Wednesday, 5 March 2014

I was dreadfully sorry to hear the news regarding Jamie Chowdhary.

A Conservative, then Independent councillor, I worked with him when we were on Reading Council together. He was a very well liked and effective member of the Police Authority, a community leader and successful businessman. He was also a friend in difficult times.

In what were often heated debates at the Council, Jamie retained his poise and dignity, and sought always to bring common sense and wisdom.

I will always remember his kindness, his charm and his determination. He will be missed.


Saturday, 14 September 2013

Farewell to arms.


I have spent every available hour this week campaigning against the biennial DSEi arms fairs, whose 2013 event just finished in London. 1400 exhibitors, 30,000 attendees, including military delegations and arms companies, trading in weapons and military equipment.

One of the questions I was asked was, "if the enemy was in Calais, would you still be against the arms trade then?"

This is not a theoretical question. Within the living memory of local people, an invading enemy was indeed in Calais. At least one of the campaigners has physical scars from the bombing in East London, where the arms fairs take place, to prove it.

Yet the truth is that today it is British submarines floating off the coast of other countries, with American-made cruise missiles pointed at their capitals; it is the British army flying French/Israeli-made drones in other nations' skies. It is also British-made weapons and surveillance equipment, paid for with oil money and base-leasing deals, that kills and imprisons democratic activists in places like Bahrain. It is British-developed teargas fired at Turkish and Brazilian protesters. The explosives and gases used on people, are tested on animals in British laboratories.

The most terrifying aspect of the whole business is that not only is the British Government quietly complicit in arms deals: it actually promotes them. Hundreds of people work facilitating arms sales in the UKTI DSO part of Vince Cable's BIS government department.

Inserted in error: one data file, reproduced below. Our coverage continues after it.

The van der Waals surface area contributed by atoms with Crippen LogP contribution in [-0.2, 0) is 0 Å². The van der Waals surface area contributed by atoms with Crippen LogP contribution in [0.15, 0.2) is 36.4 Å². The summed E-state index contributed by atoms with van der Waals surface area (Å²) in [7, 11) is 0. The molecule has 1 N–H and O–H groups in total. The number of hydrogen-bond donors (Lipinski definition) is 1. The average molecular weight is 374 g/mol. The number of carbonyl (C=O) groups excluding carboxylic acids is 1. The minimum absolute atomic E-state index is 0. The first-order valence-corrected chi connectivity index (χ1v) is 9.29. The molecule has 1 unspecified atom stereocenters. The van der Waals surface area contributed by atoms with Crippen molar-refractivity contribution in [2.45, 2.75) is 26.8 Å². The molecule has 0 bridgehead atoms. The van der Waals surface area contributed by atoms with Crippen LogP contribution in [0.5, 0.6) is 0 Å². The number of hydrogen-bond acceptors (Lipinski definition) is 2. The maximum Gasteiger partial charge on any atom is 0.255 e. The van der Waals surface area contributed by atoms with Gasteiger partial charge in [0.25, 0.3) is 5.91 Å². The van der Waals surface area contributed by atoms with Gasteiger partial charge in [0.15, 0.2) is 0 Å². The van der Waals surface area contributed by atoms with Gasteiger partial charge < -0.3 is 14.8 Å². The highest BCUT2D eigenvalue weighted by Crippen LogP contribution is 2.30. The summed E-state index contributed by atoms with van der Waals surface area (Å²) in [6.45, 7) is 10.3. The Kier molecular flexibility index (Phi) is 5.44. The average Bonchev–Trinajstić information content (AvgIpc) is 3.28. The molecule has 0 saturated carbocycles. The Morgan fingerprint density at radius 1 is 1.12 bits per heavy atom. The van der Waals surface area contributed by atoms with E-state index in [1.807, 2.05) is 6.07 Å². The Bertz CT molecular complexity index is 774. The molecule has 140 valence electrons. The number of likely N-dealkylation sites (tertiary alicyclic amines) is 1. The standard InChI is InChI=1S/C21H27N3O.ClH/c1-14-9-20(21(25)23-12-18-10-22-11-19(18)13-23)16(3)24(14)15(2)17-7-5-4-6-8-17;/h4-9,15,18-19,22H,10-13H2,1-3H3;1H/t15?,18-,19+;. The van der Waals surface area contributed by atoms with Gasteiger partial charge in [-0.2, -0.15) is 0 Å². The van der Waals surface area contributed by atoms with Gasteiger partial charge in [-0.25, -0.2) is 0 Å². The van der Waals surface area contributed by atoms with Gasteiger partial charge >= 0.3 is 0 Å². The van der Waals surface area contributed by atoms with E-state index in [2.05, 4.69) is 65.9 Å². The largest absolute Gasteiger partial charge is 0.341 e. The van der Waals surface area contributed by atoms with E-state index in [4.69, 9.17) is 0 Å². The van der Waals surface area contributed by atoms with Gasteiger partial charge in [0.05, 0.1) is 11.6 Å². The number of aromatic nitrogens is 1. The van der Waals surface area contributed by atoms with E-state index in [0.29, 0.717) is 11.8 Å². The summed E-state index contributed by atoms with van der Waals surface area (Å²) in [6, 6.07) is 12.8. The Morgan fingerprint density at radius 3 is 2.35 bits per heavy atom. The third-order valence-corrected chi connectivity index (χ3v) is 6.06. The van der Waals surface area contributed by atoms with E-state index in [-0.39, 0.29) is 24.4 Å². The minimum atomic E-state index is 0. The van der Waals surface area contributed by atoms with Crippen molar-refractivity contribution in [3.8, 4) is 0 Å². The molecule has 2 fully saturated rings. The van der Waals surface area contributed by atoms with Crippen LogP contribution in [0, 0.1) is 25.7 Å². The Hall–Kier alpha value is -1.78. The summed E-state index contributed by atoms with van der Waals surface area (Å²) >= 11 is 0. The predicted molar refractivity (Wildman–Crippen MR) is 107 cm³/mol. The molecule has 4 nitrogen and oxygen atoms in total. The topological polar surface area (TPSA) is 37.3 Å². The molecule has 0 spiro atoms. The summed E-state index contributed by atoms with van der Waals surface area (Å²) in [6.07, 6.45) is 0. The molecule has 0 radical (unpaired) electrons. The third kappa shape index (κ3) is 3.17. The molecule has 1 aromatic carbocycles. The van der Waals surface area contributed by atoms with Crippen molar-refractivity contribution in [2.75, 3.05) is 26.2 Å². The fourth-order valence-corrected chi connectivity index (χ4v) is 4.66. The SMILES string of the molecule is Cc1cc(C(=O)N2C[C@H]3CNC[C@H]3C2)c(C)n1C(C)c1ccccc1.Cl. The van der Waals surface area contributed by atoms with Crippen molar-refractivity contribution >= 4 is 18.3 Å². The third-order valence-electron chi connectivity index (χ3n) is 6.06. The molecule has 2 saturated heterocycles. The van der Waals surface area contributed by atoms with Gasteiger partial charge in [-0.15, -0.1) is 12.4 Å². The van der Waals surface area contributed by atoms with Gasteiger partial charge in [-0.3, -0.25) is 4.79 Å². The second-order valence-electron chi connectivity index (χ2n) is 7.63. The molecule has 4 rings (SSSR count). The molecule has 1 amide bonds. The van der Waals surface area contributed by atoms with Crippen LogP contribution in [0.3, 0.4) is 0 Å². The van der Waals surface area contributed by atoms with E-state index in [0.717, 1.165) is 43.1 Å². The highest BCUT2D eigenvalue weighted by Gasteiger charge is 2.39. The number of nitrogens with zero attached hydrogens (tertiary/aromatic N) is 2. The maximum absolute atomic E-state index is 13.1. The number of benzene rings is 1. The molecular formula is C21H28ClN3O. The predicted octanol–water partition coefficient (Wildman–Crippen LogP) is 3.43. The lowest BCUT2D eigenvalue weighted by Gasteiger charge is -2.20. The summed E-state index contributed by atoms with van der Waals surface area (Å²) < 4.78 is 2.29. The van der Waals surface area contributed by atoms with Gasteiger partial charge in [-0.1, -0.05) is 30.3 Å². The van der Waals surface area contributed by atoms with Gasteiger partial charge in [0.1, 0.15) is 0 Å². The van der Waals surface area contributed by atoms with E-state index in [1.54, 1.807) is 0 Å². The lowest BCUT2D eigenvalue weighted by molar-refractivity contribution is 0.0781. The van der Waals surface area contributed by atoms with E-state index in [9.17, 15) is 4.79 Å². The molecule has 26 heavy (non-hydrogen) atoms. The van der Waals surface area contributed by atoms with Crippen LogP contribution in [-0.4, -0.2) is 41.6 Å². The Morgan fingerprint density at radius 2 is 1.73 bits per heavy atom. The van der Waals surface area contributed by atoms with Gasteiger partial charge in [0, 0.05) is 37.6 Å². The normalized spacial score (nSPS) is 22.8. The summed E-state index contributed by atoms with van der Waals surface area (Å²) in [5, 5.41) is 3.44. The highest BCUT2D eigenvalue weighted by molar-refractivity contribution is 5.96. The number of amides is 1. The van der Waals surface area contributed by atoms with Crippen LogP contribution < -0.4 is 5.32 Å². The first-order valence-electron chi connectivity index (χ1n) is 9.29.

Leaders of countries like Bahrain have been invited to London, and their arms buyers, along with those from places like Turkmenistan or Uzbekistan have been attending the arms fair at the invitation of the UK Government. David Cameron has repeatedly travelled to developing countries, arms company bosses in tow, seeking to impoverish these countries twice over: once when they buy the bombs, the second time when they drop them. It is as if, not content with intensifying the current Middle Eastern war, (Syria's Russian arms dealer was here too), he wants to start the next one.

The argument is, "if we didn't do it, other people would" and "it creates jobs". Well, these arguments could be applied to the narcotics business and the human trafficking business. We don't promote these because they are prejudicial to the general good. Are British jobs really worth being the fourth largest exporter in a business that kills at least 300,000 people a year, and critically injures many times that? This, when the same skills are in short supply in the renewable energy business? As vehicles made in Britain were used to crush human rights protesters in Bahrain, was it really worth the money we made from selling them? If nothing else, it makes anything our diplomats say on human rights anywhere frankly risible.

Those objecting to the arms fair this week have been arrested by the dozens, many held overnight in Police cells; dragged or carried bodily off public transport or prevented from travelling; harassed, followed, profiled. To protect our trade in weapons, the oppression that we are exporting was here at home. Pictures of it have been beamed into homes in China and Iran as an example of the perfidy of the West. Yet even some Police have quietly said, "it's my job to arrest you, but you're not wrong". They understand that the guns and grenades used on the streets don't come from Mars: they come from arms companies.

The enemy of our freedoms is not in China, Iran or even Calais. It is much, much closer to home. It is here, with us. We should end it. 

Stop the trade in arms. Stop the arms fair.





Tuesday, 3 September 2013

Stop the arms fair, stop the war


I like a good embassy demonstration. I must have protested half a dozen in my time, for various causes. 

But in the end, an embassy is a building far away from the capital of the nation it represents, where real power lies. Still, when one is trying to change the policy of another nation state, an embassy protest is what there is. Usually.